None of this should scare you though. While Sony has shown that digital sales are not meeting and retail sales, and while the consumer voiced their concerns about the X1, that was all in a different time. This upcoming generation is starting with a brand new idea that could help sell future consoles. The PS4 and X1 switched from proprietary architectures to the universally utilized x86 architecture. This is what all desktop and laptop computers run on. This is the reason why I can still play my 1990 video games: doom, street fighter 2, X-Wing vs TIE Fighter. Whether it ran on DOS, Windows 3.11, 2000, or XP I can still play those games because the underlying code has not changed in over two decades. As long as consoles continue to use x86 they too should have this capability.
Consumers outside of gaming have eaten up digital distribution. Phone apps, iTunes, and Netflix all showcase how consumers have acknowledged the want…no the need, for instant data at their fingertips. And on top of that they don’t want any of this data taking up space on their physical storage. Imagine buying a new Playstation 6 and immediately having a library of all of your PS4 and PS5 purchases waiting to be installed. Just like when you upgrade your phone, everything you have purchased should work out of the box due to a retention of architecture. (If this sounds like a dream come true, just remember that it has been reality for PC owners for about 9 years. Even without the cloud storing all of our games, PC gamers have enjoyed the thought that a purchased game could be played for the rest of time. The idea of waiting for an HD remake or hoping Sony puts your favorite PS1 or PS2 Classic in the store will be over.)
Having an all digital system also removes the costs of manufacturing. There are no disks, no manuals, and no cases. This removes the need for cd burners, paper, plastic, ink and gloss for the case inserts. All of this should bring the price down. Steam typically has a 10-20% discount on Day 1 purchases and games launch at $50 instead of $60.(Saints Row 4 is $60 pre-order for X360/PS3. It is $50 on PC and only $45 on Steam if you own SR3) Since games will cost less to manufacture, companies can see profit with less units sold which should make business a little more viable(lets face it, the “go big or go home” idea in AAA gaming right now is stupid and is bankrupting too many good companies). Cheaper games = more people playing your game = more profit. Better chances at profitability will allow more companies to stay afloat which creates more competition and, hopefully, true innovation(something we have rarely seen this generation). With bigger profits we might even see some bigger studios taking risks instead rehashing ideas and creating endless sequels(I’m looking at you Ubisoft Montreal). Going all digital might help some developers self-publish which will lead to more money for the developers and less restrictions on what they can make. It will also deteriorate the asinine control that Metacritic has over developers.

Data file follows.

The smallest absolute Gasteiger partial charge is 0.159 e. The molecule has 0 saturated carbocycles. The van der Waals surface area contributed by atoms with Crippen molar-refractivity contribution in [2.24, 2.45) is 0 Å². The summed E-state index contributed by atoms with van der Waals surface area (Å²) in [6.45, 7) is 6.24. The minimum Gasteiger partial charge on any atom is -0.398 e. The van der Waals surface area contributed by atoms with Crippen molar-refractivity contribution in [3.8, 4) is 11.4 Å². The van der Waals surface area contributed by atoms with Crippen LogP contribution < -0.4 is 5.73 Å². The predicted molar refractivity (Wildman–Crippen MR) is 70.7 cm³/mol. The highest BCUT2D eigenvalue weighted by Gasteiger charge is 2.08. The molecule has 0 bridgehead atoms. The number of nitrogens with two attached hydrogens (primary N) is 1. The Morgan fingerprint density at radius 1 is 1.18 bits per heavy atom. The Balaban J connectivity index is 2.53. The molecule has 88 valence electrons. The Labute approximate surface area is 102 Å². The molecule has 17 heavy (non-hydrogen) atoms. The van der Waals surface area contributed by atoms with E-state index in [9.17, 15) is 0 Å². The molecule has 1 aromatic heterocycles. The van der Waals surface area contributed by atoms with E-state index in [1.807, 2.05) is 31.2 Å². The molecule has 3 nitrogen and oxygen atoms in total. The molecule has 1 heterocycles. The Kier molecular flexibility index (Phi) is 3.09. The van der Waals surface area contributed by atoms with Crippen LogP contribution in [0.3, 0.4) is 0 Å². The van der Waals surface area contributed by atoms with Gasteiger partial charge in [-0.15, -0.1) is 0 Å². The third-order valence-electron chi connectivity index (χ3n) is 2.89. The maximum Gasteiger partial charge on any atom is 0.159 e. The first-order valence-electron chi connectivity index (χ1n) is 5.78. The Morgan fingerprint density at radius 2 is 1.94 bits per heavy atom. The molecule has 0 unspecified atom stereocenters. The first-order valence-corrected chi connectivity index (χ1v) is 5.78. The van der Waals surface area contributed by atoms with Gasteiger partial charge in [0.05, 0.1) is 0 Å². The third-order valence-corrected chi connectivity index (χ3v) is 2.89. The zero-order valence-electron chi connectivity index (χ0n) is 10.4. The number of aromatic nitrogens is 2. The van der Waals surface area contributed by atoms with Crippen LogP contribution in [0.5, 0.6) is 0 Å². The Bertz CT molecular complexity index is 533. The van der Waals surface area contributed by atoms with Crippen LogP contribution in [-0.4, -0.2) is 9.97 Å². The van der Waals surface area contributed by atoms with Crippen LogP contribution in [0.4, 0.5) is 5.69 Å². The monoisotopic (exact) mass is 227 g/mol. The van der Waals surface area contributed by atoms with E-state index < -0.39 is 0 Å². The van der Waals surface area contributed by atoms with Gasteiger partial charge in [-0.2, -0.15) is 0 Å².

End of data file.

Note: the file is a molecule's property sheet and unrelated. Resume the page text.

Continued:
I believe, hands down, that this is the future of consoles. As of right now the PS4 and X1 are little more than PCs running special software for the OS. While they have been hindered this upcoming generation, the future hold opportunity for massive advancement in what being a console owner means. Hopefully we can see the day when “backwards compatibility” and “rare, sold out niche game” become terms of the past across all consoles. Maybe, just maybe, being a console owner won’t mean being trapped inside of a cage just for ease of gaming.